GAUDEN, g8'den, JOHN: Bishop of Worcester; b. at Mayland (35 m. e.n.e. of London) 1605; d. at Worcester Sept. 20, 1662. He was educated at St. John's College, Cambridge (B.A..1623; M.A., 1626), and at Wadham College, Oxford (B.D., 1635; D.D., 1641). In 1640 he became vicar of Chippenham and chaplain to the earl of Warwick, through whose influence he was nominated to the deanery of Bocking in 1641. On Nov. 29,1640, he preached before the House of Commons. He was a member of the Westminster Assembly in 1643, but on account of his conservative views on episcopacy was soon removed from that body. Although he opposed the policy of Cromwell and published a number of books in behalf of the Church of England, he conformed to Presbyterianism and continued to hold his preferments throughout the Protectorate. At the Restoration in 1660 he was made chaplain to the king and bishop of Exeter, and in 1662 he was translated to the see of Worcester. He was a member of the Savoy Conference (q.v.); and according to Baxter, if all had possessed his moderation the Episcopalians and Presbyterians would have been quickly reconciled. Gauden was probably the author of Eik6n Basilik8; the Portraiture of his Sacred Majesty in his Solitudes and Sufferings (1648), an ostensible work of Charles I. that quickly passed through twenty-seven editions. The book was translated into Latin and was attacked by Milton in his Eikonoclastes (1649). It is a defense of the king'P conduct and an account of his misfortunes from 1640 to 1648, interpolated with prayers and meditations.
Bibliography: On the authorship of Rikbn Basilika consult C. Wordsworth, Who wrote Etwor PaouA4eqt Cambridge, 1824; idem, King Charks 1., Author of Icon Basilike, ib. 1828; H. J. Todd, A Letter . . . concerning the Authorship, 1825. On Gauden consult: A. A Wood, Athmas Osonienese, ed. P. Bliss, iii. 612-618, 4 vols., London, 1813-20; T. Baker, Hist. of CoUsps of Bt. John.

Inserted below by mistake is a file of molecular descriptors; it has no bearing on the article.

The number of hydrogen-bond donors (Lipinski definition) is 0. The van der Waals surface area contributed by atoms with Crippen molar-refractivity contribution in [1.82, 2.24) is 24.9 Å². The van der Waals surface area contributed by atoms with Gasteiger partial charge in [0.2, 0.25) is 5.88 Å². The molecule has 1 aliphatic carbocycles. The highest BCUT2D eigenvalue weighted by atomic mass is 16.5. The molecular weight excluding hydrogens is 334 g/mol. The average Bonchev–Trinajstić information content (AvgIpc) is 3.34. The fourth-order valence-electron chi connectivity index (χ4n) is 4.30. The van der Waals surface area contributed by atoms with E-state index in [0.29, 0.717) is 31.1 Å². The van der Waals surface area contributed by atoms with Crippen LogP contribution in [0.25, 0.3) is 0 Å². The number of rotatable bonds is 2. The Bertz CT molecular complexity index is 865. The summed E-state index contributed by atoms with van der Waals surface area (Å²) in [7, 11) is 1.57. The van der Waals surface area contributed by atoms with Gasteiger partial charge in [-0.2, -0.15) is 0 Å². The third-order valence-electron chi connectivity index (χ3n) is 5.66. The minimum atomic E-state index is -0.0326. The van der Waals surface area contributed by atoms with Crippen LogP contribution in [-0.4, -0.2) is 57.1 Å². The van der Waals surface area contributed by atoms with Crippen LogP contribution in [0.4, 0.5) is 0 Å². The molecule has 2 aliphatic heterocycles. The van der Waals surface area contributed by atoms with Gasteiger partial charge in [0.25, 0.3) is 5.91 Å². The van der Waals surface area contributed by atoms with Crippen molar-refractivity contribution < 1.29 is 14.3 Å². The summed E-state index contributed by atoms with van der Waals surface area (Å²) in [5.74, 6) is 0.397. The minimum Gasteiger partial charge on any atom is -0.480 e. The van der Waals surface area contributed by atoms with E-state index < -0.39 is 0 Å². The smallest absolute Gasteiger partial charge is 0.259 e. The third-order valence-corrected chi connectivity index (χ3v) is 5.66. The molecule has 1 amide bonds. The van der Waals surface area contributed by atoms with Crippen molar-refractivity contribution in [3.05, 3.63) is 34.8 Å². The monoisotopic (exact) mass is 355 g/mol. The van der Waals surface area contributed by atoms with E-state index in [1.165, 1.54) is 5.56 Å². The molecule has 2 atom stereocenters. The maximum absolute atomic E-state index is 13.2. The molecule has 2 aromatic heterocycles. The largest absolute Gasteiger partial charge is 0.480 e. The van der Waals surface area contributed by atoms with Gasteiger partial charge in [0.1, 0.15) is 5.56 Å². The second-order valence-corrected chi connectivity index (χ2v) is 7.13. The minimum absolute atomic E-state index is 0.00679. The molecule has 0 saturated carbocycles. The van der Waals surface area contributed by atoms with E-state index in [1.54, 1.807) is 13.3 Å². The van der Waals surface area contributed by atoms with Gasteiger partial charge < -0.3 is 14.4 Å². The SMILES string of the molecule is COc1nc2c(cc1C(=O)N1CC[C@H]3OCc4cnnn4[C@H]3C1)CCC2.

Oliver, Lives of the Bishops of Exeter, pp. 150-151, London, 1861; DNB, xxi. 69-72.
GAUDENTIUS: Bishop of Brixia (the present Brescia); b. probably at Brixia c. 360; d. probably soon after 410. He was a.pupil of Philastrius (q.v.) and may have been consecrated by him. He was absent oa a journey to Jerusalem and Cappadocia when Philastrius died, and clergy and people unanimously chose him bishop and asked for his return. Gaudentius accepted the position reluctantly, entering on his duties about 387. Little. is known of his further activity. With two other deputies of the Emperor Honorius and of the Roman Bishop Innocent I. he went to Greece to intercede for Chrysostom (q.v.) before the Emperor Arcadius; the mission was unsuccessful, but Gaudentius won Chrysostom's gratitude by his act of love. Gaudentius must have been still alive in 410, in. which year Rufinus dedicated to him his translation of the Recognitiones of Clement.
Gaudentius wrote a number of small treatises, among them ten sermons on Easter (c. 390), which are dedicated to a certain Benevolus who was prevented by sickness from attending service in the church. The first sermon is addressed to candidates for baptism and treats of the celebration of Easter on the basis of Ex. xii.; the others were delivered before baptized persons. Six of them treat of Christ, the true paschal lamb, and the Lord's Supper; the eighth and ninth, of the wedding-feast at Cana and virginity; the tenth, of Easter in particular and of Sunday in general. With these ten sermons go eleven addresses on miscellaneous subjects, and two letters. The addresses are plain and simple and by no means deficient in beautiful thoughts. Like his contemporaries he shows an inclination to allegorical interpretation of Scripture.
Bibliography: An excellent edition of the sermons in by P. Gagliardi. Padua, 1720, reproduced essentially in MPL, xx. 827-1002. On the life of Gaudentius consult: ASB, Oct., xi. 587-604; MPL, xx. 791-826; G. Brunati, Lepgendario o.vite di sang Bresaani, pp. 73-104, Brescia, 1834; J. Nirsehl, Lehrbuch der Patrologie and Patrsatik, ii. X93, Mainz, 1883.
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